The European Court of Human Rights (ECHR) which is not to be confused with the European Court of Justice (ECJ) has just published a finding on monitoring workers’ emails, which is of interest to employers in the UK.
The ECHR was established in the aftermath of World War II and its remit is to enforce the Universal Declaration of Human Rights, it is unclear what if any its influence will be in the UK after Brexit as unlike the ECJ it is not a EU institution.
The ECHR on 5th September published a finding which is of interest to employers in the UK. Employers have been aware that employees use the company’s email systems for private use. Most employment contracts implicitly acknowledge this by inserting a clause that allows employers to view workers’ emails on the company’s system to ensure they are not being abused or information posted which would bring the company into disrepute.
“Bogdan Mihai Barbulescu” was sacked for sending the messages via the Yahoo messaging system in 2007.
His employer had used surveillance software to monitor his computer activity.
A Romanian court ruled in 2016 that the firm was within its rights but this has now been overturned.
Mr Barbulescu successfully challenged the original decision.
It’s a complicated and nuanced judgment. But the main point is that workers have a right to their privacy to be respected in the workplace. If an employer is going to monitor their emails and messages, the employer should (exceptional reasons aside) tell the worker that their communications might be monitored. Here, although the employee knew it was forbidden to use work computers for personal purposes, he had not been told that the employer was monitoring his communications.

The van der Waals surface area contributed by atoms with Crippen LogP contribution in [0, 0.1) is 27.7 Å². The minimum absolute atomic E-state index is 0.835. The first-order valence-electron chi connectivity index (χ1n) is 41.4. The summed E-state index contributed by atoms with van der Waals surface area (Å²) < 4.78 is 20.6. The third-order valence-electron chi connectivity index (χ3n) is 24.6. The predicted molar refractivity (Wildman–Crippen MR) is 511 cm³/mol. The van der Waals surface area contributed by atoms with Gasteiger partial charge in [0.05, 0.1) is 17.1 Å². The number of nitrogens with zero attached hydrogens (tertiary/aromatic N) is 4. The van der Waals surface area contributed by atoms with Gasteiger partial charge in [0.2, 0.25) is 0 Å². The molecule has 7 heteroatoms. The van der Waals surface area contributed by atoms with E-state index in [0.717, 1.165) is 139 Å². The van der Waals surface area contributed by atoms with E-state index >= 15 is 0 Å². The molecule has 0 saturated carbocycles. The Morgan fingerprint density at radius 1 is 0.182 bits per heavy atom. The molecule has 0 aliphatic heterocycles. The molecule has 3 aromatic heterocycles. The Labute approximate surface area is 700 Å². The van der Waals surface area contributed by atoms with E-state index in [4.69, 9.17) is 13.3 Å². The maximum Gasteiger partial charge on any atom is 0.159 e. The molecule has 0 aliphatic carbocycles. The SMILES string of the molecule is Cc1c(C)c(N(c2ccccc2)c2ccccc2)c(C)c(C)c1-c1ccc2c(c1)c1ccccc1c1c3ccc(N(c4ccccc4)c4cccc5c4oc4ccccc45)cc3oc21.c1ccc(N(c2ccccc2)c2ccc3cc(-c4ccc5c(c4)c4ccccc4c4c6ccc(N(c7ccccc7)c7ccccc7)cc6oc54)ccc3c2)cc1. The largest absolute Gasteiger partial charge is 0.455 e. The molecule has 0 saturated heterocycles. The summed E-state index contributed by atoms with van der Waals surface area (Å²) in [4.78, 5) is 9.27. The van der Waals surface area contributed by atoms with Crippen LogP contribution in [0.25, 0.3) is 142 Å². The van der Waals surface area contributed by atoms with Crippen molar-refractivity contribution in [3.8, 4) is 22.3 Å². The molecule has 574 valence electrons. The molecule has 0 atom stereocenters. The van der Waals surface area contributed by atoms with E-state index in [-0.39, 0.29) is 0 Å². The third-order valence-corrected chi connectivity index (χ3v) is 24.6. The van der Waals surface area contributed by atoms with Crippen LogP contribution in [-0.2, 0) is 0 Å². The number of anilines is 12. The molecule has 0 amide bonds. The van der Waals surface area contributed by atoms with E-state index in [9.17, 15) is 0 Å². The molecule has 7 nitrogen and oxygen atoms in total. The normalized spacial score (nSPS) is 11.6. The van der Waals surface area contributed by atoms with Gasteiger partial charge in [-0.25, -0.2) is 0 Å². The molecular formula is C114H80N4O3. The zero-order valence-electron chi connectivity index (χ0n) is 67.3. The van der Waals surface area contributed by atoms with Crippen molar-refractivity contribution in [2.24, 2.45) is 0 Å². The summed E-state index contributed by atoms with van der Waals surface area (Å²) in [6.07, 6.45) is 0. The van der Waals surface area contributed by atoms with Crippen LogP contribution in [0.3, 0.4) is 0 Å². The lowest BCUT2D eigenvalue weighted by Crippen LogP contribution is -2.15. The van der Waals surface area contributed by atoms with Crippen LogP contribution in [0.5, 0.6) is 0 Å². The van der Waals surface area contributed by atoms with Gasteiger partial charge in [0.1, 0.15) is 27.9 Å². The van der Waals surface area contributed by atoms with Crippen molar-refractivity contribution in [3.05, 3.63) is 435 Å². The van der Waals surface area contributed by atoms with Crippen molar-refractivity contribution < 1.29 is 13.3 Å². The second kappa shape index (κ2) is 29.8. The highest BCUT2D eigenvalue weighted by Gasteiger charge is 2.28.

Accordingly, the ECHR held that the Romanian court’s decision was wrong, and that Romanian law failed to strike a fair balance between the employer’s and the employee’s interests. So, there was a breach of Article 8 and the employee was entitled to compensation.
The ECHR also said it was not clear whether Mr Barbulescu had been warned that his communications would be monitored, and that the original court had not established specifically why the monitoring had taken place.
Although it was questionable whether Mr Barbulescu could have had a reasonable expectation of privacy in view of his employer’s restrictive regulations on internet use, of which he had been informed, an employer’s instructions could not reduce private social life in the workplace to zero,” said the court in its decision.
The ECHR says the ruling does not mean that firms cannot now monitor employee communications at work, and that they can still dismiss employees for private use.
“However, the Court considers that States should ensure that, when an employer takes measures to monitor employees’ communications, these measures are accompanied by adequate and sufficient safeguards against abuse,” the Court said.
The ruling will confirm that companies will now have less leeway to monitor employee communications than they had thought.
It will hopefully remind employers that they need to think about these issues and be very clear with employees about what is and isn’t permissible.
Employees also need to be smarter about the way in which they use both personal and work devices.
In the UK both the Data Protection Act and the Interception of Communications Act set out clear guidelines for employers regarding what they can monitor.
The employer will have to make sure the employee understands that monitoring might happen and you must a good reason for doing so.
It’s all about having a dialogue and having an agreement about what is and isn’t personal.
There also needs to be clear guidelines about the use of personal devices for work purposes.
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